We open with a short introduction to the strained dynamic between a young girl named Elise and her mother Barbara. There are hints of a past tragedy. (I always think of this fictional maneuver as the “Ada Doom” tactic. In Stella Gibbons’s Cold Comfort Farm, that character constantly reminds everyone that when she was a little girl she “saw something nasty in the woodshed.”)
The next chapter is narrated by Tree, an actual ancient apple tree residing at the edge of a shabby farm. If a tree could indeed tell us what it was thinking, this voice might very well apply. We soon learn that the inhabitants of the farm are Woman and Little Girl. Of course, we savvy readers instantly say, this must be little Elise and Barbara. But no, it proves to be adult Elise and her own four-year-old daughter, Julia. Grandma Barbara will show up later. This neat quick-cut trick provides an immediate sense of dislocation and disorientation that the rest of the tale further stokes. For Elise is continuing to suffer from her childhood trauma, which is impacting Julia’s own development.
The rest of the book unfolds in an unhurried fashion as events slowly tumble down a rabbit hole—or sinkhole, in this case. The end result is a well-etched portrait of one of life’s shattered souls nearly taking down others with her, until love and faith intervene.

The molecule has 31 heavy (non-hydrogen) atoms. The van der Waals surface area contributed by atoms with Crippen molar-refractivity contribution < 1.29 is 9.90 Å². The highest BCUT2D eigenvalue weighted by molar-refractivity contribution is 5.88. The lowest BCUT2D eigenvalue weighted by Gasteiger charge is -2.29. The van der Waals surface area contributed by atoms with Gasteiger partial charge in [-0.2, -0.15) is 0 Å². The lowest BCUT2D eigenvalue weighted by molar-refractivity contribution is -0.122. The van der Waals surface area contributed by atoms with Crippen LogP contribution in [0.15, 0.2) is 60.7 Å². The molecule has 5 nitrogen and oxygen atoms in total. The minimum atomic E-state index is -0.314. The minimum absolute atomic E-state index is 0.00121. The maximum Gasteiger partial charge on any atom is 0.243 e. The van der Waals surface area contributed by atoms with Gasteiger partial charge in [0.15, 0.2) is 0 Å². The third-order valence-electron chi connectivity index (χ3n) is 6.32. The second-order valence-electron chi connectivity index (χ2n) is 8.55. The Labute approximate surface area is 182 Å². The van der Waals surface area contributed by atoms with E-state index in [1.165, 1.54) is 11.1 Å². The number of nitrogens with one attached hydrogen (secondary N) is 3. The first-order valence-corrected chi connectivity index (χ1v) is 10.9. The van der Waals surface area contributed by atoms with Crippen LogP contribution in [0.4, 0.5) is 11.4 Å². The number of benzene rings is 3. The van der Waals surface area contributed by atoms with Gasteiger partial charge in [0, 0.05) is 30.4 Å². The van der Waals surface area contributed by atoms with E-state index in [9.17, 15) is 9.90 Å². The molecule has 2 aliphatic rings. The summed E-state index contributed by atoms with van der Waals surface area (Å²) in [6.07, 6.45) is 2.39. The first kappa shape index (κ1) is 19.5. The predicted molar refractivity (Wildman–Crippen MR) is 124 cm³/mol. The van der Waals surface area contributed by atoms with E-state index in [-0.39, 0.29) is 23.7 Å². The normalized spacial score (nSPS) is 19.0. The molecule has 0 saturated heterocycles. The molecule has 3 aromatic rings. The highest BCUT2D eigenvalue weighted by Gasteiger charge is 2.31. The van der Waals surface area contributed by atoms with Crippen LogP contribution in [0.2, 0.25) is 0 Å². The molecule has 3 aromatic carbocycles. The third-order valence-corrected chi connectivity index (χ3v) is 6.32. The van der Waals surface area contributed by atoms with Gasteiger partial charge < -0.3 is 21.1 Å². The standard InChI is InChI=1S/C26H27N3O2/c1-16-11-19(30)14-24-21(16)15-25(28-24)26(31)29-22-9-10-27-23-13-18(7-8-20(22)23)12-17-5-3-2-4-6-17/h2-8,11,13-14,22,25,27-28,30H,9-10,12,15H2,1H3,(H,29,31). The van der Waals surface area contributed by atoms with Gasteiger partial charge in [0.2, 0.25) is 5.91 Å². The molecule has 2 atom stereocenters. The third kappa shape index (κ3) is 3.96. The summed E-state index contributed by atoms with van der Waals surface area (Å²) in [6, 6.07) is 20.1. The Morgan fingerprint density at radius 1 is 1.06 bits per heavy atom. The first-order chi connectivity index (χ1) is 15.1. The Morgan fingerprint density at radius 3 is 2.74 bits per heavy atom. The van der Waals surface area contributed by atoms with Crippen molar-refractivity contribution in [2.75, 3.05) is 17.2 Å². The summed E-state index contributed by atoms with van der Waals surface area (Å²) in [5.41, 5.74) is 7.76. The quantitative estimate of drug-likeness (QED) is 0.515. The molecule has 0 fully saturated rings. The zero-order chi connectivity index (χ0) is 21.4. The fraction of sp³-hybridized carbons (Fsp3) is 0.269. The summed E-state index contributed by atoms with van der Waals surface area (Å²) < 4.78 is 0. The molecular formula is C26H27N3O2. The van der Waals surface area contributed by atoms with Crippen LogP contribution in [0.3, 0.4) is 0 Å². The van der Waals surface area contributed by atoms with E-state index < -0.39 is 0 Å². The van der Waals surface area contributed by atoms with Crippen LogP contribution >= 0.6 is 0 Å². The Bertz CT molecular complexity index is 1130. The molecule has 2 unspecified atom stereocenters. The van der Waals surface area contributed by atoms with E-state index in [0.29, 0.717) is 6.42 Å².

Jonathan Carroll’s Teaching the Dog to Read is unlike ninety-nine percent of fantasy tales out there. But of course, this statement is true of Carroll’s entire oeuvre. So let me say this instead: given the stipulation that I have not read every last book by Carroll, I still don’t recall ever seeing a story exactly like this one from his pen before. Always trying something different is a great strategy by which any writer can challenge himself or herself.
Our hero is one Tony Areal (a-real equals not real, natch), and this is his love story, worthy of any romance ever known. Tony is something of a schlub, who lusts after his sexy coworker Lena. He doesn’t stand a chance—until magical things start happening to him, including the arrival of a woman named Alice, who has literally stepped out of a dream Tony had—one in which she claimed to be teaching a dog to read.
As Tony’s life spirals upward into zones of increased bizarreness, he splits himself in two—Tony Day and Tony Night—encounters several avatars of his past incarnations, including a caveman version, and gradually passes into an afterlife fantasy. Oh, yes, some kind of arguably happy ending obtains, illustrating that, indeed “love is strong as death.”